This decision concerns a complaint by the Applicant that on 15 November 2017 the respondent, Julie Helen Passas, engaged in conduct amounting to unlawful vilification on the grounds of homosexuality.
On 27 March 2018, the Applicant complained to the Anti-Discrimination Board (ADB) about the respondent’s conduct, alleging that it amounted to unlawful homosexual vilification under ss 49ZS and 49ZT of the Anti-Discrimination Act 1977 (the AD Act). On 26 April 2018, the Applicant lodged a further complaint to the ADB about the Respondent’s conduct, alleging that it amounted to unlawful victimisation under s 50 of the AD Act.
Following correspondence with the Applicant and Respondent, on 4 June 2018 the President of the ADB referred the complaints of unlawful homosexual vilification and unlawful victimisation to the Tribunal pursuant to s93C of the AD Act.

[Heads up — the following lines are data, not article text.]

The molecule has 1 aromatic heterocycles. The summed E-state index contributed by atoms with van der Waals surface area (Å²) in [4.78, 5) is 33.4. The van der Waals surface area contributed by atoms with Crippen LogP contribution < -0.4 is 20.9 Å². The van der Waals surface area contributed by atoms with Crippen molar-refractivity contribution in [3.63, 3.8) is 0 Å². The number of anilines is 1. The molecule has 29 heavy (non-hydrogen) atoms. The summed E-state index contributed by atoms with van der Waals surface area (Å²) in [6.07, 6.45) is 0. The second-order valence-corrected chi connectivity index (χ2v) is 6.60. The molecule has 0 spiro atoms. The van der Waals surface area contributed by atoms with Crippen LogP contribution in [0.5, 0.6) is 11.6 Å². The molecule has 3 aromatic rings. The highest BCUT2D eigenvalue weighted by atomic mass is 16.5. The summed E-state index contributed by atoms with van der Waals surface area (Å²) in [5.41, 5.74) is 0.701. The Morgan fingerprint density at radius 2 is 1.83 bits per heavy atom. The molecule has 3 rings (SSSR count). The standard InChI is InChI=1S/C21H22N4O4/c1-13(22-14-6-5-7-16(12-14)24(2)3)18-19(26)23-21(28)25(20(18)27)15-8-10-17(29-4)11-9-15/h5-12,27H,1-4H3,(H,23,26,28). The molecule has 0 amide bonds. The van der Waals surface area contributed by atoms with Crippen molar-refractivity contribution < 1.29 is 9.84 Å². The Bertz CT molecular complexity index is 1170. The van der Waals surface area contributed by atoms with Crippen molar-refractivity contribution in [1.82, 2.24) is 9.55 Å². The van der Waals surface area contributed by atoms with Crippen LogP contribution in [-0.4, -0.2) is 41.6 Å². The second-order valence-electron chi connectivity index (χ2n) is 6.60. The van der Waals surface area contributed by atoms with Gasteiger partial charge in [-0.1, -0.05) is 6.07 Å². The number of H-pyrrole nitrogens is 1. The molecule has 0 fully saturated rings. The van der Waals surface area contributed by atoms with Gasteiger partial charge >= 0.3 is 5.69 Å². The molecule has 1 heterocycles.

At the hearing on 24 September 2018, the Applicant tendered the following documents and records:
President of ADB’s report and attached material;
Statement of Daniel Comensoli;
Photograph of Daniel Comensoli with rainbow flag on balcony;
Statement of Ashleigh Di Natale dated 23 July 2018;
Video recording of alleged altercation with the respondent;
Transcript of voice recording of alleged altercation with the Respondent;
Correspondence to the Tribunal dated 12 September 2018;
The Respondent tendered the following documents:
Affidavit of Julie Helen Passas dated 8 August 2018;
Statement of Janette Arthur dated 6 August 2018;
Statement of Allan Jones dated 14 August 2018;
Statement of Thomas Carrie dated 14 August 2018;
Points of defence.
The Applicant, Respondent, Ashleigh DiNatale and Janette Arthur gave oral evidence at the hearing and were cross examined.
The Applicant confirmed via correspondence to the Tribunal dated 12 September 2018 and at the hearing on 24 September 2018 that he: